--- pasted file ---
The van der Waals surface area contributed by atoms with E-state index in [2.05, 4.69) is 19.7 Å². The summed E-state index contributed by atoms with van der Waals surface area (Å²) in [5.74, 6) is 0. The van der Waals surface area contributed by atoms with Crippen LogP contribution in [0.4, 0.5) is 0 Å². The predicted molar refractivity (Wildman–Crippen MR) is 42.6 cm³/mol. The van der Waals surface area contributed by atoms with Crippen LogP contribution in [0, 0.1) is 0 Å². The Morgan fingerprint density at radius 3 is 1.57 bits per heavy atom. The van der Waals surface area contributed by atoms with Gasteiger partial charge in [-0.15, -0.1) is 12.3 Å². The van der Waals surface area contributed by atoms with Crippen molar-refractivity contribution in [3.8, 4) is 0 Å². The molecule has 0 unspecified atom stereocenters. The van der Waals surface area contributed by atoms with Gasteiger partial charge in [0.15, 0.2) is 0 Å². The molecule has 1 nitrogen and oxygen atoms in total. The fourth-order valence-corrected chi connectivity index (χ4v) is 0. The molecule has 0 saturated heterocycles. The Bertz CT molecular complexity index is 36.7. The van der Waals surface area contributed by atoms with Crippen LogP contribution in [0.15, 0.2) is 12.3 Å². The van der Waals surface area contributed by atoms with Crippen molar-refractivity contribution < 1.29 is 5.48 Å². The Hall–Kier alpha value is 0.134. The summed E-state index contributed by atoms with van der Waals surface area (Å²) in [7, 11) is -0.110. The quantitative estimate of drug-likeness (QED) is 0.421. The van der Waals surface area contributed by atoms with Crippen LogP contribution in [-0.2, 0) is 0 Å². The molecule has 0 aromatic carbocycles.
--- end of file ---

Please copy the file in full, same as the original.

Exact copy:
The van der Waals surface area contributed by atoms with E-state index in [2.05, 4.69) is 19.7 Å². The summed E-state index contributed by atoms with van der Waals surface area (Å²) in [5.74, 6) is 0. The van der Waals surface area contributed by atoms with Crippen LogP contribution in [0.4, 0.5) is 0 Å². The predicted molar refractivity (Wildman–Crippen MR) is 42.6 cm³/mol. The van der Waals surface area contributed by atoms with Crippen LogP contribution in [0, 0.1) is 0 Å². The Morgan fingerprint density at radius 3 is 1.57 bits per heavy atom. The van der Waals surface area contributed by atoms with Gasteiger partial charge in [-0.15, -0.1) is 12.3 Å². The van der Waals surface area contributed by atoms with Crippen molar-refractivity contribution in [3.8, 4) is 0 Å². The molecule has 0 unspecified atom stereocenters. The van der Waals surface area contributed by atoms with Gasteiger partial charge in [0.15, 0.2) is 0 Å². The molecule has 1 nitrogen and oxygen atoms in total. The fourth-order valence-corrected chi connectivity index (χ4v) is 0. The molecule has 0 saturated heterocycles. The Bertz CT molecular complexity index is 36.7. The van der Waals surface area contributed by atoms with Crippen LogP contribution in [0.15, 0.2) is 12.3 Å². The van der Waals surface area contributed by atoms with Crippen molar-refractivity contribution < 1.29 is 5.48 Å². The Hall–Kier alpha value is 0.134. The summed E-state index contributed by atoms with van der Waals surface area (Å²) in [7, 11) is -0.110. The quantitative estimate of drug-likeness (QED) is 0.421. The van der Waals surface area contributed by atoms with Crippen LogP contribution in [-0.2, 0) is 0 Å². The molecule has 0 aromatic carbocycles.